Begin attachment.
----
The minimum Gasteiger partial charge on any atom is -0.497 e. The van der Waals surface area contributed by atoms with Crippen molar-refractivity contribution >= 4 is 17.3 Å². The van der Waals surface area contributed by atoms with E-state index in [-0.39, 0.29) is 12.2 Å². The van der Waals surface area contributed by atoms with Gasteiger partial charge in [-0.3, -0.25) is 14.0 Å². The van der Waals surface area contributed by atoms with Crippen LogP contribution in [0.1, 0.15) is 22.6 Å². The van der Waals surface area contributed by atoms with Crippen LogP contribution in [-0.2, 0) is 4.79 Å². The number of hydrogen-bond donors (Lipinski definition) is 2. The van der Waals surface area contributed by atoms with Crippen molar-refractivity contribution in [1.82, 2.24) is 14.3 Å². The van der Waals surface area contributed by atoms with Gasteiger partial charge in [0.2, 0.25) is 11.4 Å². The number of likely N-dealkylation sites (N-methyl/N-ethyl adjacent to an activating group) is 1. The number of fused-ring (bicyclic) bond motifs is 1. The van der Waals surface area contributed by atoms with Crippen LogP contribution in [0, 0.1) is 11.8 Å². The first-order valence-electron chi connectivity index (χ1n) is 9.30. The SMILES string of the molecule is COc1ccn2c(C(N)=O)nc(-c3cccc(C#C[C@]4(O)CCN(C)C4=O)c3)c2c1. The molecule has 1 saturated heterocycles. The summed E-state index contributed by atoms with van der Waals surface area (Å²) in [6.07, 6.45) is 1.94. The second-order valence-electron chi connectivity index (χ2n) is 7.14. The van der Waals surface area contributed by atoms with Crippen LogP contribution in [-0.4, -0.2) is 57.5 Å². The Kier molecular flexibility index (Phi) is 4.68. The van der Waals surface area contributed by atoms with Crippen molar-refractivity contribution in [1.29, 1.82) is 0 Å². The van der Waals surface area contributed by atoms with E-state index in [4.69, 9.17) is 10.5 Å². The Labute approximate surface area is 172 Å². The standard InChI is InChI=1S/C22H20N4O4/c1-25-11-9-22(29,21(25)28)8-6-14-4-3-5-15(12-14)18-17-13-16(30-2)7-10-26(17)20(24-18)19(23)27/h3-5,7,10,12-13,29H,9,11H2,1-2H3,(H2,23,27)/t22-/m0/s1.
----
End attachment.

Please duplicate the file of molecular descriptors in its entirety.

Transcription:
The minimum Gasteiger partial charge on any atom is -0.497 e. The van der Waals surface area contributed by atoms with Crippen molar-refractivity contribution >= 4 is 17.3 Å². The van der Waals surface area contributed by atoms with E-state index in [-0.39, 0.29) is 12.2 Å². The van der Waals surface area contributed by atoms with Gasteiger partial charge in [-0.3, -0.25) is 14.0 Å². The van der Waals surface area contributed by atoms with Crippen LogP contribution in [0.1, 0.15) is 22.6 Å². The van der Waals surface area contributed by atoms with Crippen LogP contribution in [-0.2, 0) is 4.79 Å². The number of hydrogen-bond donors (Lipinski definition) is 2. The van der Waals surface area contributed by atoms with Crippen molar-refractivity contribution in [1.82, 2.24) is 14.3 Å². The van der Waals surface area contributed by atoms with Gasteiger partial charge in [0.2, 0.25) is 11.4 Å². The number of likely N-dealkylation sites (N-methyl/N-ethyl adjacent to an activating group) is 1. The number of fused-ring (bicyclic) bond motifs is 1. The van der Waals surface area contributed by atoms with Crippen LogP contribution in [0, 0.1) is 11.8 Å². The first-order valence-electron chi connectivity index (χ1n) is 9.30. The SMILES string of the molecule is COc1ccn2c(C(N)=O)nc(-c3cccc(C#C[C@]4(O)CCN(C)C4=O)c3)c2c1. The molecule has 1 saturated heterocycles. The summed E-state index contributed by atoms with van der Waals surface area (Å²) in [6.07, 6.45) is 1.94. The second-order valence-electron chi connectivity index (χ2n) is 7.14. The van der Waals surface area contributed by atoms with Crippen LogP contribution in [-0.4, -0.2) is 57.5 Å². The Kier molecular flexibility index (Phi) is 4.68. The van der Waals surface area contributed by atoms with Crippen molar-refractivity contribution in [1.29, 1.82) is 0 Å². The van der Waals surface area contributed by atoms with E-state index in [4.69, 9.17) is 10.5 Å². The Labute approximate surface area is 172 Å². The standard InChI is InChI=1S/C22H20N4O4/c1-25-11-9-22(29,21(25)28)8-6-14-4-3-5-15(12-14)18-17-13-16(30-2)7-10-26(17)20(24-18)19(23)27/h3-5,7,10,12-13,29H,9,11H2,1-2H3,(H2,23,27)/t22-/m0/s1.